(CN) — A new poll from Monmouth University reveals more Americans are becoming doubtful that America’s governmental system is up to snuff and think it may require some fundamental changes to get it back on track.
The poll, released Monday, comes just over a year after President Joe Biden was officially declared the victor of the 2020 presidential contest, a win that jumpstarted an avalanche of unfounded claims that widespread voter fraud played a decisive role in Biden’s victory.
While the numerous efforts to produce evidence of such claims have gone nowhere — including a GOP-backed review of the 2020 Arizona election results that found Biden won the state fair and square — distrust in American’s government has only seemed to grow as Biden approaches the end of his first year in the White House.
Now, Monday’s poll appears to confirm that very trend. Monmouth reports that 26% of Americans say our system is not terribly sound and needs several improvements, while another 30% say the system isn’t sound at all.
Those who maintain America’s system of government isn’t sturdy in the least and needs a significant overhaul sat at just 22% at the start of the year and largely hovered around that range during the tenure of former President Donald Trump. Four decades ago, that number was even lower at just 10%.
Patrick Murray, director of the independent Monmouth University Polling Institute, says this discord is likely directly tied to the rampant spread of misinformation regarding the accuracy of the 2020 election outcome.
“The increase of distrust in the American system appears to be linked to the persistence of ‘the big lie,’” Murray said with the release of the poll. “The fact that this belief continues to get oxygen is having a serious, and potentially dangerous, impact on faith in our fundamental democratic processes.”
This theory falls in line with similar findings from the new Monmouth poll. Monday’s survey found that a third of the nation still feels like Biden only won the 2020 contest due to voter fraud, a number that has barely moved during the entire duration of the Biden administration thus far.
Unsurprisingly, Republicans say they feel this the most, with 73% of them still holding on to the notion that widespread voter fraud handed Biden the win.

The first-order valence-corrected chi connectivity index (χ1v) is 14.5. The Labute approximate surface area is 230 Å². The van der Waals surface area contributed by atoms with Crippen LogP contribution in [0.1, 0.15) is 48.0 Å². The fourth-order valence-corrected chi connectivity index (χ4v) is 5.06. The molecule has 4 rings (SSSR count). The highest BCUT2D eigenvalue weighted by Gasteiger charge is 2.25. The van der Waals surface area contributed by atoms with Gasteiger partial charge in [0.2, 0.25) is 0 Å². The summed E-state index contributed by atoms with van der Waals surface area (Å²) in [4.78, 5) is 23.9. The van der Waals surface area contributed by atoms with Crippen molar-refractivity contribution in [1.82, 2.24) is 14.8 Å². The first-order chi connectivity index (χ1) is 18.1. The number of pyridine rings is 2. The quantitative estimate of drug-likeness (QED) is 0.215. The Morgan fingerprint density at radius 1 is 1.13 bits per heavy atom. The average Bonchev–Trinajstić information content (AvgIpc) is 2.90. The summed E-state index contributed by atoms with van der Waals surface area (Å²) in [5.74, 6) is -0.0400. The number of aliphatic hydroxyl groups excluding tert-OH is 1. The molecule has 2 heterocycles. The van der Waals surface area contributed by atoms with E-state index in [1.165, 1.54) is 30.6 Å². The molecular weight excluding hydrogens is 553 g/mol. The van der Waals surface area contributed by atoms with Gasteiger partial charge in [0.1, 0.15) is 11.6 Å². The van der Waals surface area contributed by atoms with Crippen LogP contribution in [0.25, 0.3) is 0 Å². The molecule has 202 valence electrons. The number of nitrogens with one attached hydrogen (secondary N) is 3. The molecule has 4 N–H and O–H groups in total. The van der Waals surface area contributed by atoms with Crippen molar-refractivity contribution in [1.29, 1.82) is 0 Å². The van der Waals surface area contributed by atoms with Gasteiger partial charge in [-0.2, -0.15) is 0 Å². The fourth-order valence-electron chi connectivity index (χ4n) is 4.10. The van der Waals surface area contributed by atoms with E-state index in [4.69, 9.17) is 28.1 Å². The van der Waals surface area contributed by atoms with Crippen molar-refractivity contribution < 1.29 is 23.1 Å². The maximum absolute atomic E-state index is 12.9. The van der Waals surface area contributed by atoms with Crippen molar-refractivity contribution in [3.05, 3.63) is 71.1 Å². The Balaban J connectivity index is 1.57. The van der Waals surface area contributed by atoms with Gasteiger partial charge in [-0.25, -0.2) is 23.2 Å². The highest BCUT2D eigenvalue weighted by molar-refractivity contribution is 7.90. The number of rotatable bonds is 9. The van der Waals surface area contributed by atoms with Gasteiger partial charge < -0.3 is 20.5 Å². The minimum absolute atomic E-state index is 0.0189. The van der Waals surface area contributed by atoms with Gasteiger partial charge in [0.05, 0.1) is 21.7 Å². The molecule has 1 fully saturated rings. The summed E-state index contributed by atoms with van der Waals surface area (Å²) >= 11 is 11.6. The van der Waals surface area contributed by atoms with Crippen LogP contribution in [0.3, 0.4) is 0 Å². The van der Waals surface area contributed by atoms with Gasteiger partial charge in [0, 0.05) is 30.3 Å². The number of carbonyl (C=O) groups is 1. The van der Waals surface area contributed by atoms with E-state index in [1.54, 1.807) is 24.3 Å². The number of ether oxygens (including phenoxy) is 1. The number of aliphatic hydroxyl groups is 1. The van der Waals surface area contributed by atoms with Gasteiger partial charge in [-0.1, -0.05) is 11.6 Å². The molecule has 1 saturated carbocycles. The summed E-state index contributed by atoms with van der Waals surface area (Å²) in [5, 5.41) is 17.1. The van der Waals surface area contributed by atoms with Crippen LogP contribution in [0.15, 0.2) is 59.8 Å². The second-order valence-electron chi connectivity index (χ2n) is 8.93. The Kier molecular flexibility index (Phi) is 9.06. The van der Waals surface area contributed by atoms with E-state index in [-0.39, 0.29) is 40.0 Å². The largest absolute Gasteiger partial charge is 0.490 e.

Of the voters who say fraud changed the outcome of the 2020 election, roughly half of them also say America’s system of government is not at all sound. Among the 6 out of ten voters who say Biden won fairly, just under a quarter of them say the same.
As for how Americans are willing to look at the Jan. 6 riot on the U.S. Capitol moving forward, most Americans are largely on board with putting the power players under the microscope. Around 70% of Americans say they approve of having committees look into whether members of Congress or Trump himself played any major roles in the lead-up to the January riot.
Another 60% of voters are also willing to have the committees investigate the 2020 voter fraud claims. This includes nearly half of polled Democrats who say they are good with those claims being further explored, despite Democrats being historically overwhelmingly dismissive of the unsubstantiated claims.
Murray believes this openness to investigation comes from Democrats’ desire to finally put the voter fraud allegations to bed once and for all, but says such a dream is unlikely to come true.
“Democrats do not believe that Biden won through fraud, as the poll results clearly show,” Murray said. “The fact that nearly half want to see an investigation into possible fraud likely stems from their hopes that it would put the false claims to rest. But as the experience from the so-called Arizona audit shows, that outcome is highly unlikely and America will remain divided on this.”
According to the poll, Americans appear to think that worsening division is the path the nation is currently set upon. Around half say the country has become more divided since Biden took office, while just 12% say we’ve become more united. The remaining 38% say things are about the same now as they’ve always been.
Monday’s poll contained a sample size of 811 adults and a margin of error of plus or minus 3.5%.
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